Which of these cannot be analyzed by GC?
By Anonymous on Tuesday, December 18, 2001 - 01:41 am:
Somebody thinks that this is a e-net school !!!
Try thinking about the diffeences between all this compounds and then choose the correct answer !!!
It's a piece of cake !!
By Anonymous on Tuesday, December 18, 2001 - 05:22 am:
You can tell when it's the end of the semester and all the homework questions appear.
By Anonymous on Wednesday, December 19, 2001 - 05:12 pm:
In response to your inquiry, I am not going to make a flippant statement regarding your question nor make ungrounded assumptions about your motivations for asking the question. Instead, I am going to trust that you have a worthwhile and above board need for the information and try my best to give you a serious answer. I thought that was the whole idea of a forum such as this. It does not seem right that one must justify their need for information before it is given on this forum. I have no evidence that you are trying to cheat on a homework assignment. You may be, but I am willing to give you the benefit of the doubt and assume that you are not.
Now, to answer your question. I am new to GC myself so please take this with a grain of salt and follow up with other sources. All of the compounds are volatile and thus at first glance should be GC-able. However, you will notice that nitric acid stands out like a sore thumb -- it is the only acid in the group and it is the only inorganic compound in the group. Acids do not elute well from GC columns and usually must be derivatized to gain any appreciable amount of retention. Also, the inorganic nitric acid is not amenable to the most common detection techniques. Therefore, I believe that nitric acid is the compound that cannot be analyzed by GC.
Again, I am not completely sure of this. It would be good if a more experienced chromatographer could answer this question definitively. I am curious myself and I promise, I am not a student trying to cheat on a homework assignment. If you need the proof, I will fax you a copy of my B.S. degree.
By Anonymous on Thursday, December 20, 2001 - 06:29 am:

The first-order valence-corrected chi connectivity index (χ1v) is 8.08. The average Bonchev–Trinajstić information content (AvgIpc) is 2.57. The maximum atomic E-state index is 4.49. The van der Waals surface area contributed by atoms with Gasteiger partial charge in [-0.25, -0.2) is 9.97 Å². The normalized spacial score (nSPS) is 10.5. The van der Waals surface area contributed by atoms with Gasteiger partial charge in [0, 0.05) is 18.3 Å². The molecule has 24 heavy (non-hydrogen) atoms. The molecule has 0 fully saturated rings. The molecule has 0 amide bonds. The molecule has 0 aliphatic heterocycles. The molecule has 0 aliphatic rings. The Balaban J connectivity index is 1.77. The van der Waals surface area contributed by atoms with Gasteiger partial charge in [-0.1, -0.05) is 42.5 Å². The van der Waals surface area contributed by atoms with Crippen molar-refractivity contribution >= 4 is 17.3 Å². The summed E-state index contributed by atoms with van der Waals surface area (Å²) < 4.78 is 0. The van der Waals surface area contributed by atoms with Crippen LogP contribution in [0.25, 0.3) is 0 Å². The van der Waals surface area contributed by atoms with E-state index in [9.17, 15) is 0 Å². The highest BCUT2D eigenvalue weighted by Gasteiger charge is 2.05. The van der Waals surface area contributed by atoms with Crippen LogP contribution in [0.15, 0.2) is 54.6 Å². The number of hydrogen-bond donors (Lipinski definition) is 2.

Generally when the questions are simple ones that can be answereed by opening any basic reference the assumption is made that the person posting the question is trying to complete an assignment in the easiest possible manner. This may not be true, but more often than not it is. Sorry if you are offended by others who are tired of seeing this. One of the big clues is a question like the original posting that does not start out "I am trying to do ..." or "I am having trouble with ...".
Also, having a B.S. degree does not mean you are not a student trying to cheat on a homework assigment.
In answer to the original posting, all can be analyzed by GC, but only three commonly are. There are many better, easier ways to do nitric acid.
By Fred on Thursday, May 2, 2002 - 07:01 am:
Nitric acid cannot be analysed by GC. If anybody does please give me the column specification and GC conditions.
By Anonymous on Thursday, May 2, 2002 - 10:14 am:
Hmmm, that's an interesting speculation. Nitric acid = HNO2, BP 83C. So why can't it be analysed by GC? Okay, it chews up any real column. But maybe you could fill a glass column with silica and get a separation (from what?) on that. Detection - it chews up the detector. Minor details! After all, you wouldn't actually inject much of the stuff. Maybe an electrolytic conductivity detector? Maybe just conductivity without elecrolysis. Have to read up on that again.
Oh, well, back to work.
By What's your Name on Saturday, May 18, 2002 - 07:54 am:
The chemical formula is HNO3, Nathan! Don't believe these guys, man. They are pulling your leg. Actually, I can tell you what you should do.
Think hard and choose the correct answer...
Nathan, Hey nathan....He is gone...
PS: Why are all your well wishers anonymous, Nathan.
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